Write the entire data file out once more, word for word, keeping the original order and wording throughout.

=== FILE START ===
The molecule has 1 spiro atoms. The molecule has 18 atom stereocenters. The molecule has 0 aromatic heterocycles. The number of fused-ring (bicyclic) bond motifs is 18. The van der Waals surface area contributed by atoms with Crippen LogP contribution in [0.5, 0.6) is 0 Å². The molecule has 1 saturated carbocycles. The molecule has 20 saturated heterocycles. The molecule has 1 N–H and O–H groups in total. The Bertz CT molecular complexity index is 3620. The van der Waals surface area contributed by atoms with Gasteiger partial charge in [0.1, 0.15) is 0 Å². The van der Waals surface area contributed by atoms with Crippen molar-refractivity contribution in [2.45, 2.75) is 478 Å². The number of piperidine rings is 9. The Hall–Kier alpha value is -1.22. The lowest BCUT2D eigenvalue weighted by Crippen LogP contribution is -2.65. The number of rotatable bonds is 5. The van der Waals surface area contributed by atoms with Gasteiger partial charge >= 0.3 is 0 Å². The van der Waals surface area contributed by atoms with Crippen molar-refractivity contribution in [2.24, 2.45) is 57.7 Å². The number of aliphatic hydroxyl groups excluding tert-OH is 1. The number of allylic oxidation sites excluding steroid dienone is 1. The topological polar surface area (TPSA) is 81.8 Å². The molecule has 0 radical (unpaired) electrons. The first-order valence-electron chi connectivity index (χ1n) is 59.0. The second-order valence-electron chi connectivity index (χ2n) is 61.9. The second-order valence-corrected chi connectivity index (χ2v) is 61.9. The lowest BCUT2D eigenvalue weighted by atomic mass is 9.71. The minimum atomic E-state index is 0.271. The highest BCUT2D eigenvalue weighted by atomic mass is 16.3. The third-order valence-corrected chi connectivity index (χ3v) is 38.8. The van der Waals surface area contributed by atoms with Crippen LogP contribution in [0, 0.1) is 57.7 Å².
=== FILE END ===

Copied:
The molecule has 1 spiro atoms. The molecule has 18 atom stereocenters. The molecule has 0 aromatic heterocycles. The number of fused-ring (bicyclic) bond motifs is 18. The van der Waals surface area contributed by atoms with Crippen LogP contribution in [0.5, 0.6) is 0 Å². The molecule has 1 saturated carbocycles. The molecule has 20 saturated heterocycles. The molecule has 1 N–H and O–H groups in total. The Bertz CT molecular complexity index is 3620. The van der Waals surface area contributed by atoms with Gasteiger partial charge in [0.1, 0.15) is 0 Å². The van der Waals surface area contributed by atoms with Crippen molar-refractivity contribution in [2.45, 2.75) is 478 Å². The number of piperidine rings is 9. The Hall–Kier alpha value is -1.22. The lowest BCUT2D eigenvalue weighted by Crippen LogP contribution is -2.65. The number of rotatable bonds is 5. The van der Waals surface area contributed by atoms with Gasteiger partial charge >= 0.3 is 0 Å². The van der Waals surface area contributed by atoms with Crippen molar-refractivity contribution in [2.24, 2.45) is 57.7 Å². The number of aliphatic hydroxyl groups excluding tert-OH is 1. The number of allylic oxidation sites excluding steroid dienone is 1. The topological polar surface area (TPSA) is 81.8 Å². The molecule has 0 radical (unpaired) electrons. The first-order valence-electron chi connectivity index (χ1n) is 59.0. The second-order valence-electron chi connectivity index (χ2n) is 61.9. The second-order valence-corrected chi connectivity index (χ2v) is 61.9. The lowest BCUT2D eigenvalue weighted by atomic mass is 9.71. The minimum atomic E-state index is 0.271. The highest BCUT2D eigenvalue weighted by atomic mass is 16.3. The third-order valence-corrected chi connectivity index (χ3v) is 38.8. The van der Waals surface area contributed by atoms with Crippen LogP contribution in [0, 0.1) is 57.7 Å².